Tag: 株式会社パスポート

Sweetie Pies!

Meat pie

Australia doesn’t really occupy a prime place in the mind of most Japanese people’s eyes, and the same goes for Australian cuisine. But for a short while, meat pies here were, well, the flavor of the month.


Meat pies are, of course, probably the Australian national dish, or at least an iconic item on the everyday Aussie menu.


They’ve been pretty hard to come by down through the years, though. My first memory of Aussie pies in Japan came from watching a World of Sport segment on Channel 7 in the 1980s which showed Four ‘N Twenty pies being sold at a stall in Ginza.


By the time I got here, though, there were no more Aussie pies around.


Then I made it to Tama Zoo, which a couple of years earlier had scored some koalas and opened an Australian animal section and featured Aussie critters heavily in its marketing. A kiosk outside the zoo sold Aussie Beef Pies, which were sort of like a meat pie, but good enough for the deprived. I also found the same pies at an expressway service area around the same area, but forget the details now.


For years, I couldn’t find pies anywhere, but rapidly gobbled down any I could when I did manage to get my hands on the dish.


Villi’s pies were sold early into the millennium, then disappeared again.


And that was the state for me at least through the Noughties and into the Twenty-Tens.


A chance mutual acquaintance, though, took a huge move and started Punk Doily, which makes Japan’s nicest Australian pies and other tuck shop favorites.


About the time of the pandemic, though, the iconic Four ‘N Twenty suddenly assumed a more prominent role in Japanese retail than ever before.

しかし、コロナ感染拡大が起こった頃、日本の小売業では、「Four ‘N Twenty」のアイコンが以前にも増して重要な役割を担うようになりました。

You could go to your local 7-11 convenience store, which are almost ubiquitous in Tokyo, and get a meat pie for about 340 yen. They were on sale in about 3,300 stores in the Tokyo metropolitan area from June 2020.


Costco Japan sold six-pack boxes of Chunky Angus Beef pies…and cheaper than those in Oz!

コストコジャパンでChunky Angus Beef pieの6個入り箱が売られていた!しかもオーストラリアで買うより安い。

Costco food courts even offered an Aussie Beef pie as part of their regular menus (but they were gross and resembled the true meat pie in half a name only).


Gyomu Super, possibly Japanese bargain hunters’ favorite supermarket chain, carried beef and cheese pies.


And Hanamasa offered Garlo’s pies.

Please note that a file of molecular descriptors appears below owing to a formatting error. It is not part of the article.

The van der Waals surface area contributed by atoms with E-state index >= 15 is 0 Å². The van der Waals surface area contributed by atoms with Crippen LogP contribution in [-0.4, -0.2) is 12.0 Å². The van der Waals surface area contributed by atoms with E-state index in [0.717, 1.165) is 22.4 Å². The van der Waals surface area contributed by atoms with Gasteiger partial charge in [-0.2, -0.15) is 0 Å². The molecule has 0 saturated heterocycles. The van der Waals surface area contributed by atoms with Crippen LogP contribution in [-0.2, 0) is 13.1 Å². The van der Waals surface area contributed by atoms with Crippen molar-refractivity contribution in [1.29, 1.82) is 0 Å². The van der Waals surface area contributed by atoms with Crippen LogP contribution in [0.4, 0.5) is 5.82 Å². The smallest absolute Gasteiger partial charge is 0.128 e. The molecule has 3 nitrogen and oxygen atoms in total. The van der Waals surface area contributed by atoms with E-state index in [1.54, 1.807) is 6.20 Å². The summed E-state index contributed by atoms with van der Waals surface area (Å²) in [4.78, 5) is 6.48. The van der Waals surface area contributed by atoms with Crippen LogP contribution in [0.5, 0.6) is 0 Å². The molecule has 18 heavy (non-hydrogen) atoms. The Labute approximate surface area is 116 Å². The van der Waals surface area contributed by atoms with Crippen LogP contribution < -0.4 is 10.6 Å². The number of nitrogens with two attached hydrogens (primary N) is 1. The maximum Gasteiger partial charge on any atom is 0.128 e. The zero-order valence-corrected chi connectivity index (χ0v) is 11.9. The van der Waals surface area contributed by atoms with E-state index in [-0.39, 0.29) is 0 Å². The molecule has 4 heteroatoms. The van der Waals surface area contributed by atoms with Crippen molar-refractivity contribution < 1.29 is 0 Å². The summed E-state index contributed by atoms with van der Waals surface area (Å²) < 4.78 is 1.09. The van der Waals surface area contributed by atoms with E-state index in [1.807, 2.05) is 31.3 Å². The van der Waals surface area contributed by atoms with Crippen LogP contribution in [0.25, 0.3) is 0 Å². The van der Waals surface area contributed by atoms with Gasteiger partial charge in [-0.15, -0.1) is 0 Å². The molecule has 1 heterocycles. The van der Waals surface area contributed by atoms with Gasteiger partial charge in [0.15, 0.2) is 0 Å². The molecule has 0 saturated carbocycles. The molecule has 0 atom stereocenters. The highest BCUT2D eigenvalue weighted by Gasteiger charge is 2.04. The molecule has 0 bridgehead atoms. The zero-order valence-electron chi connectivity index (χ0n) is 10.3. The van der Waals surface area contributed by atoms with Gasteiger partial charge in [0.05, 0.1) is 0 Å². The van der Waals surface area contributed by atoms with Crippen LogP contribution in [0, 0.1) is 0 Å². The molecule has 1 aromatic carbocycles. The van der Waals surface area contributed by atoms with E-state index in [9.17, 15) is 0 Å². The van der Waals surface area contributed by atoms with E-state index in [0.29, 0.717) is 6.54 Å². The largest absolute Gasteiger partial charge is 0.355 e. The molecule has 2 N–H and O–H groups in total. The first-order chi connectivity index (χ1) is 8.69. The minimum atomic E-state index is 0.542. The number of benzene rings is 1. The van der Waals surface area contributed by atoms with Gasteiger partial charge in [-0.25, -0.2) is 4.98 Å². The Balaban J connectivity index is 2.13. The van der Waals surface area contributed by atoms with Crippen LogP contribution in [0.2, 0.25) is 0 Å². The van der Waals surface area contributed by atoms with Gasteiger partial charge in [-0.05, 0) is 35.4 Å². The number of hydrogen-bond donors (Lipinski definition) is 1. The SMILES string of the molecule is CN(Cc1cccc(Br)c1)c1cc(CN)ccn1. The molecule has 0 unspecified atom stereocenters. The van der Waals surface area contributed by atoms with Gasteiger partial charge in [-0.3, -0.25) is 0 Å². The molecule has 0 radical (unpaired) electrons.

From 2019 until the autumn of 2022, it was finally pretty easy to pick up a pie in Tokyo.


And then they disappeared again.


Purely by coincidence, I attended an Aussie Sports Day last month, and was surprised to learn it was sponsored by Four ‘N Twenty Japan, which suggested the pie company still had a presence in Japan.


Not only did I have a pie, I was impressed by the golden beanies the company was using for promotion, so fancied getting my hands on one.


I contacted Four ‘N Twenty Japan through their website to ask about the hats, and also figured I’d kill a couple of birds with one stone by asking how I could buy myself a pie on a regular basis again.


The company got back to me really quickly, letting me know that new packaging negotiations had postponed pies’ appearance on Costco shelves, but the Gyomu Super pies were also from the same company even if not under the same brand.


As a frequent Gyomu Super user, this was music to my ears. My local store, however, was not keen on carrying the pies. And though online sales were possible, they were only available by case, which is 12 boxes of 8 pieces apiece and we just don’t have the refrigeration storage space for that.


But I was onto something. And I found out the actual pies are made just down the road from me. Thinking I might be able to buy a packet directly from the producer, I contacted the company, Passport, which runs a number of Gyomu Super franchises.


I told an employee my dilemma and asked if it would be possible to buy individual packets of pies from the producer. She asked me to wait and said she would call back.


To be honest, I wasn’t expecting anything.


Imagine my surprise, then, when the lady from Passport rang me back.


“Kangaeroo, the Hino Mogusaen store will have meat pies waiting for you on Saturday. Thanks for using our services.”


Can you imagine my delight? I went to the store as soon as I could today and thanked the store staff, asking that my gratitude also be passed on to Passport.


And look who followed me home this morning? Can we keep them? Not for long, I reckon.



Just a week after this post came out, the Australian Financial Review did a ripper story on how meat pies are making their mark in the Japanese market. From my experience, with the service that goes with their sales, it’s little wonder the humble Aussie pie is carving its own niche here.

Why Japan is tucking into Aussie meat pies